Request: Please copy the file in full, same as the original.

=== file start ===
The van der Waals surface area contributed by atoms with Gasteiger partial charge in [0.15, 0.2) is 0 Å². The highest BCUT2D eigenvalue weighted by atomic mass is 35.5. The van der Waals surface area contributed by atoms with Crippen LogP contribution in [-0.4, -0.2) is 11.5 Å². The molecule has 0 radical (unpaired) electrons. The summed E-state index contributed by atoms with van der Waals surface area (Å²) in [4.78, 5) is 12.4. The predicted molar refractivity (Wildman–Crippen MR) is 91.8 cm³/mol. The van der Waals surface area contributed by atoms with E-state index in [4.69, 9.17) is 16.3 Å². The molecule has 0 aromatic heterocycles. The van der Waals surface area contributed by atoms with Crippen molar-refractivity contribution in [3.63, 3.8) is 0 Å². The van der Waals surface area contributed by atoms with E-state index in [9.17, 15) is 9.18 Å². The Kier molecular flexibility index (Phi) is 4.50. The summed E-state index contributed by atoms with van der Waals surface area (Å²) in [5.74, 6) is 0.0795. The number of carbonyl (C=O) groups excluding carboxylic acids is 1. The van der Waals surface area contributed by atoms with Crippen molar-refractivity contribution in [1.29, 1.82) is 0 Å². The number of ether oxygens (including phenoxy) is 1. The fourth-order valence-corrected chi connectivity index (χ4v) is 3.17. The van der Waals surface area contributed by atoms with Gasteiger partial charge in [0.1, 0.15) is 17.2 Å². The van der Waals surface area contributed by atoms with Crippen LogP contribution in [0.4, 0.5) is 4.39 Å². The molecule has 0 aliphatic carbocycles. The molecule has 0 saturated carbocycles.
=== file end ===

The van der Waals surface area contributed by atoms with Gasteiger partial charge in [0.15, 0.2) is 0 Å². The highest BCUT2D eigenvalue weighted by atomic mass is 35.5. The van der Waals surface area contributed by atoms with Crippen LogP contribution in [-0.4, -0.2) is 11.5 Å². The molecule has 0 radical (unpaired) electrons. The summed E-state index contributed by atoms with van der Waals surface area (Å²) in [4.78, 5) is 12.4. The predicted molar refractivity (Wildman–Crippen MR) is 91.8 cm³/mol. The van der Waals surface area contributed by atoms with E-state index in [4.69, 9.17) is 16.3 Å². The molecule has 0 aromatic heterocycles. The van der Waals surface area contributed by atoms with Crippen molar-refractivity contribution in [3.63, 3.8) is 0 Å². The van der Waals surface area contributed by atoms with E-state index in [9.17, 15) is 9.18 Å². The Kier molecular flexibility index (Phi) is 4.50. The summed E-state index contributed by atoms with van der Waals surface area (Å²) in [5.74, 6) is 0.0795. The number of carbonyl (C=O) groups excluding carboxylic acids is 1. The van der Waals surface area contributed by atoms with Crippen molar-refractivity contribution in [1.29, 1.82) is 0 Å². The number of ether oxygens (including phenoxy) is 1. The fourth-order valence-corrected chi connectivity index (χ4v) is 3.17. The van der Waals surface area contributed by atoms with Gasteiger partial charge in [0.1, 0.15) is 17.2 Å². The van der Waals surface area contributed by atoms with Crippen LogP contribution in [0.4, 0.5) is 4.39 Å². The molecule has 0 aliphatic carbocycles. The molecule has 0 saturated carbocycles.